Now that you have identified the contract and the underlying performance obligations, gathered information to assess the transaction price, and allocated the transaction price to the individual performance obligations, in this final step you’ll need to determine when to recognize revenue on the transaction(s) under the contract. This is without a doubt the most complicated part of the new standards, as there are situations under which you would recognize revenue over the life of the contract, situations where you would recognize revenue at the completion of the contract, and even situations where you would recognize some revenue over the life of the contract and some at completion (based on your assessment of specific performance obligations.)

In general, you will recognize revenue over the life of the contract if any one of the following applies:

  • The customer receives and consumes the benefits provided by your performance as you perform.
  • Your performance creates or enhances an asset that the customer controls as the asset is created or enhanced (such as repairs to your customer’s car or remodeling your customer’s kitchen.)
  • Your performance does not create an asset with an alternative use to the customer and the customer has an enforceable right to payment for performance completed to date.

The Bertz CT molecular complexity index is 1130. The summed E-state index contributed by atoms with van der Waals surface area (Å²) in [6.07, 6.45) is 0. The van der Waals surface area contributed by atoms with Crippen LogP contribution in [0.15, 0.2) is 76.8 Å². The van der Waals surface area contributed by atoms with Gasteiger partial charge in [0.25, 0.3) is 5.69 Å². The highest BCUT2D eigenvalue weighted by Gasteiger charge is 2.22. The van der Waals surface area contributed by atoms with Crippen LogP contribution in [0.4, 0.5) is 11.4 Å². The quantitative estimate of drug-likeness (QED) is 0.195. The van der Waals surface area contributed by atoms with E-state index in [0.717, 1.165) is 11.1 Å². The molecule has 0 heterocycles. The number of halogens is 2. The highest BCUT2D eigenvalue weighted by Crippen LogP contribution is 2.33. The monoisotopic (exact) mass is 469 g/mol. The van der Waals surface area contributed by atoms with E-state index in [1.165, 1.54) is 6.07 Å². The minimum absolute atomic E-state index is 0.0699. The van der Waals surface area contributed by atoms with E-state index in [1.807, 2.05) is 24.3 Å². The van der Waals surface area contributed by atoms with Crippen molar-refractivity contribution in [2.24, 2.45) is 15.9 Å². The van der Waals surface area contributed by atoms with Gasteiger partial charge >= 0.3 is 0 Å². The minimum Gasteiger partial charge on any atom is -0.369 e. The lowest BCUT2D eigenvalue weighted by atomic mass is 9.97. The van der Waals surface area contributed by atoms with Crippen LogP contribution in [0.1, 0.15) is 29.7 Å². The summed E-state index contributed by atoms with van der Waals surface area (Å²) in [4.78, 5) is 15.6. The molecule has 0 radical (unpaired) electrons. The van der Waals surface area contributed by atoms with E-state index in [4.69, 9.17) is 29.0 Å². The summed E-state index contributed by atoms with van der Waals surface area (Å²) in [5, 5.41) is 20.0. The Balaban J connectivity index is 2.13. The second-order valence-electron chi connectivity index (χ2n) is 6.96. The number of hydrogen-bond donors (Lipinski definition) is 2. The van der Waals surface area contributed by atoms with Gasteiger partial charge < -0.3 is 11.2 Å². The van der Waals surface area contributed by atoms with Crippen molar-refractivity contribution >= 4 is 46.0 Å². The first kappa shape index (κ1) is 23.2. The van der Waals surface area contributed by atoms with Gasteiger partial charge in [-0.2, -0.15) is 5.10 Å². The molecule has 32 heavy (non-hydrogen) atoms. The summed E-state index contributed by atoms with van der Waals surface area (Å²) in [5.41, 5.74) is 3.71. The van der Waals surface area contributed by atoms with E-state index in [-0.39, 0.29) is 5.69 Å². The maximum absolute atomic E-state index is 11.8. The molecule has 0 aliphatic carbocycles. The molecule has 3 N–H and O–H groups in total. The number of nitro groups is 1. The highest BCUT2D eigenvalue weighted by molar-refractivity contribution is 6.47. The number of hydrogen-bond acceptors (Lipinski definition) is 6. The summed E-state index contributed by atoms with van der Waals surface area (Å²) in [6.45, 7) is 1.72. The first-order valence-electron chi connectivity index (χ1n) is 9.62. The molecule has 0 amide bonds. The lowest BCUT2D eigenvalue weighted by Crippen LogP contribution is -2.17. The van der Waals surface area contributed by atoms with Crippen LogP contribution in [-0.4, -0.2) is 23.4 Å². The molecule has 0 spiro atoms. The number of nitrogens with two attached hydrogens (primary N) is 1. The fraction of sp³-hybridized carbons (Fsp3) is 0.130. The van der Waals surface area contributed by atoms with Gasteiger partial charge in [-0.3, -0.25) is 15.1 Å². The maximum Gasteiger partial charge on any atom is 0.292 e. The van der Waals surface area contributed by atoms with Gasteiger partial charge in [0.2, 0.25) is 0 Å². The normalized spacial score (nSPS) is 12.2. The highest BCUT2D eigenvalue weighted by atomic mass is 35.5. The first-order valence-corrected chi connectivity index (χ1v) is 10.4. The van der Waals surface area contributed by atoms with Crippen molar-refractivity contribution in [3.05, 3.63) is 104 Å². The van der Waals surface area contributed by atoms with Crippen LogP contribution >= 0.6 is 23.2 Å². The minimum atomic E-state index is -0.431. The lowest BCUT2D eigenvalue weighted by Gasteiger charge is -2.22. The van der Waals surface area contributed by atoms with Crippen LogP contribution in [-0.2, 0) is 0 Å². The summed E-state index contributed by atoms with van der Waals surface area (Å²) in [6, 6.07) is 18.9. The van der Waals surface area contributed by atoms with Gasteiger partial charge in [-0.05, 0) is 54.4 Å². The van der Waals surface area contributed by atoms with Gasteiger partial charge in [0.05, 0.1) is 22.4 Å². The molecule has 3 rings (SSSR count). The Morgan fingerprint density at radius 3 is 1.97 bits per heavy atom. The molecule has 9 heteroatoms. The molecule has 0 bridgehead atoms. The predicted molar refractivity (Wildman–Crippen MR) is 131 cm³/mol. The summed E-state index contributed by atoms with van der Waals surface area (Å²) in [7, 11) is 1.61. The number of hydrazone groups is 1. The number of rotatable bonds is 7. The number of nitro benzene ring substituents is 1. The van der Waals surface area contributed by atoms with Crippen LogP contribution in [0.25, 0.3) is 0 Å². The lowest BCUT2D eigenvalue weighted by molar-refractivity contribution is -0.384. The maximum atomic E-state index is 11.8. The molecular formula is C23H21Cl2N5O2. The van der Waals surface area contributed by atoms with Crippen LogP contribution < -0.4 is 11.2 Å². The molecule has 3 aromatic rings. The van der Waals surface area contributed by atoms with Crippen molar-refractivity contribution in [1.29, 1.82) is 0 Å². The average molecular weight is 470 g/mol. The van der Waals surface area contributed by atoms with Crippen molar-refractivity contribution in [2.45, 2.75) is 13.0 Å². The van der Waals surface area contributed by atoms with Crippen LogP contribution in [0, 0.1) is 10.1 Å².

If none of the above three criteria apply, then you would generally recognize revenue when the customer gains control of the goods/services under the enforceable contract.

When recognizing revenue over the life of the contract, there is an input method and an output method to use in determining your progress under the contract. The output method uses performance metrics such as contractual milestones or surveys to determine progress; the input method uses internal dynamics such as costs incurred, time spent, materials applied (exclusive of uninstalled materials) or machine hours to assess the progress under the contract.

You will also see cases where none of the considerations above apply and then you need to look at certain control factors to see when you should recognize revenue. Some of these control factors could include whether the customer has a current right to pay for the product, whether they have title to the product, whether you have transferred possession of the product to them, whether the customer has obtained the significant risks and rewards of ownership of the product, and whether the customer has accepted the product from you.

Seem complicated? Well – it is. No brief article will fully prepare you for answering the question as to how to recognize revenue. You need to use professional judgment, along with the other knowledgeable members of your management team (most significantly, sales leadership involvement) to make these determinations.

Stay tuned for additional alerts in our Revenue Recognition Readiness Check Series. Next in our series, we will explore a special industry focus: Construction.

Please contact your BMF Advisor for additional information regarding the new standards.

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